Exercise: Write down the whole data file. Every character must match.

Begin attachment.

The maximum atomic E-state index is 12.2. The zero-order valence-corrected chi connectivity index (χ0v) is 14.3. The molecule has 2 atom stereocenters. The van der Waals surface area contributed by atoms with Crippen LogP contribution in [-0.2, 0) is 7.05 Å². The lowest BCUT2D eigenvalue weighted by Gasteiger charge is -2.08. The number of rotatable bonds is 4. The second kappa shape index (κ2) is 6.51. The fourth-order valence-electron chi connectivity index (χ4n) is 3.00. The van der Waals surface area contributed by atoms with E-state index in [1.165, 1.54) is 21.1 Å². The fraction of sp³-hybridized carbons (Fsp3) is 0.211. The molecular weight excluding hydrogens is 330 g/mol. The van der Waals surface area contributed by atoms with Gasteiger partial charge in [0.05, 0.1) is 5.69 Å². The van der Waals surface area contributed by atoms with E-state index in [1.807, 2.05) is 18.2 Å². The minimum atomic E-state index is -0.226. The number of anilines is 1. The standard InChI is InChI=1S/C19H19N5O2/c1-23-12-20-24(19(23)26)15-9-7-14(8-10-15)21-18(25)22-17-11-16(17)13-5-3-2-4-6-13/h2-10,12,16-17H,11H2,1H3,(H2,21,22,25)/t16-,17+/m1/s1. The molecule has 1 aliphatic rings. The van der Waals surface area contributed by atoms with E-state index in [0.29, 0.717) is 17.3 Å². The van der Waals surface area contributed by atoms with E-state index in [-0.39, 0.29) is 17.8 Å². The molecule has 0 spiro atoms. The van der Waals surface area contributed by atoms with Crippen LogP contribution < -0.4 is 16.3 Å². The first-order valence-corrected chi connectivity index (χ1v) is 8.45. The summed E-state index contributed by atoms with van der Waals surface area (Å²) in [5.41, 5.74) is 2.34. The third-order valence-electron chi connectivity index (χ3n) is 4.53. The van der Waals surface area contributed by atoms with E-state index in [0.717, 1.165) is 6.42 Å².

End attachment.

The maximum atomic E-state index is 12.2. The zero-order valence-corrected chi connectivity index (χ0v) is 14.3. The molecule has 2 atom stereocenters. The van der Waals surface area contributed by atoms with Crippen LogP contribution in [-0.2, 0) is 7.05 Å². The lowest BCUT2D eigenvalue weighted by Gasteiger charge is -2.08. The number of rotatable bonds is 4. The second kappa shape index (κ2) is 6.51. The fourth-order valence-electron chi connectivity index (χ4n) is 3.00. The van der Waals surface area contributed by atoms with E-state index in [1.165, 1.54) is 21.1 Å². The fraction of sp³-hybridized carbons (Fsp3) is 0.211. The molecular weight excluding hydrogens is 330 g/mol. The van der Waals surface area contributed by atoms with Gasteiger partial charge in [0.05, 0.1) is 5.69 Å². The van der Waals surface area contributed by atoms with E-state index in [1.807, 2.05) is 18.2 Å². The minimum atomic E-state index is -0.226. The number of anilines is 1. The standard InChI is InChI=1S/C19H19N5O2/c1-23-12-20-24(19(23)26)15-9-7-14(8-10-15)21-18(25)22-17-11-16(17)13-5-3-2-4-6-13/h2-10,12,16-17H,11H2,1H3,(H2,21,22,25)/t16-,17+/m1/s1. The molecule has 1 aliphatic rings. The van der Waals surface area contributed by atoms with E-state index in [0.29, 0.717) is 17.3 Å². The van der Waals surface area contributed by atoms with E-state index in [-0.39, 0.29) is 17.8 Å². The molecule has 0 spiro atoms. The van der Waals surface area contributed by atoms with Crippen LogP contribution < -0.4 is 16.3 Å². The first-order valence-corrected chi connectivity index (χ1v) is 8.45. The summed E-state index contributed by atoms with van der Waals surface area (Å²) in [5.41, 5.74) is 2.34. The third-order valence-electron chi connectivity index (χ3n) is 4.53. The van der Waals surface area contributed by atoms with E-state index in [0.717, 1.165) is 6.42 Å².